Angels and demons I often find in grimoires, though. S. Connolly's The Complete Book of Demonolatry has all the elements for all the demons of the Ars Goetia, for instance. Cornelius Agrippa's works detail what elemental associations line up with certain casts of angels; if you know an angel is a cherub and that cherubim are associated with X element, then there you go!


Ask Your Questions!


Remember, all your questions can go to this Google form, so don't hesitate to reach out! I'm looking forward to seeing what questions people have in the future, and I hope this has been a helpful read! Thank you everyone who participated!


-Sara


 

Christian Witch, Witchcraft, Mysticism, Magic, Crystals, Bible, Incense, Folklore, Sara Raztresen, God, Spirituality, Tarot, Occult, Evangelical, Demons, Sin, Danger, Possession, Idolatry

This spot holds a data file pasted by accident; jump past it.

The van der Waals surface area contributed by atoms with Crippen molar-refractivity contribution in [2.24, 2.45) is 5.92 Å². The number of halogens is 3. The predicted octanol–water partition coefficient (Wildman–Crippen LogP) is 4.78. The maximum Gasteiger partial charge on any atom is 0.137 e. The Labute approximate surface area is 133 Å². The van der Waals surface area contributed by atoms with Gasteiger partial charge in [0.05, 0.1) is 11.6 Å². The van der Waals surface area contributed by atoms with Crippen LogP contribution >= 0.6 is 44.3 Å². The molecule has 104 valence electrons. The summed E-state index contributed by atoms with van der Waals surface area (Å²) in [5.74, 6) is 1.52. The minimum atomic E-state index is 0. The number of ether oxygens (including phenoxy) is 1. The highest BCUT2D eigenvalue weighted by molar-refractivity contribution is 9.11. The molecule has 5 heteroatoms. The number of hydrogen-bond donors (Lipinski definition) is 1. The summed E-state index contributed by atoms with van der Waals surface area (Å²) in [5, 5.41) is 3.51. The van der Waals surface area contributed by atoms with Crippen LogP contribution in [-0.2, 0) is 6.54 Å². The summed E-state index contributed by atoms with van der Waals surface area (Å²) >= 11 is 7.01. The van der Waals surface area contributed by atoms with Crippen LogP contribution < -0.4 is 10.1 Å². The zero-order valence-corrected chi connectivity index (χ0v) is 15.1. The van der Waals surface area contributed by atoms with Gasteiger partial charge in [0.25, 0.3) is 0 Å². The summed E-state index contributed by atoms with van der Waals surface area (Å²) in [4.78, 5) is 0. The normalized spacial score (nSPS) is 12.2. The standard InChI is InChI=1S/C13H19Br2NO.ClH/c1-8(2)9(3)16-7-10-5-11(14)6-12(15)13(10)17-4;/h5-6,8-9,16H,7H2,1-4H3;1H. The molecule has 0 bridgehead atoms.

Sara Raztresen is a Slovene-American writer, screenwriter, and Christian witch. Her fantasy works draw heavily on the wisdom she gathers from her own personal and spiritual experience, and her s


piritual practice borrows much of the whimsy and wonder that modern society has relegated to fairy-and-folktale. Her goal is to help people regain their spiritual footing and discover


God through a new (yet old) lens of mysticism.



Follow Sara on Tiktok, Instagram, Twitter, and Youtube, and explore her fiction writing here.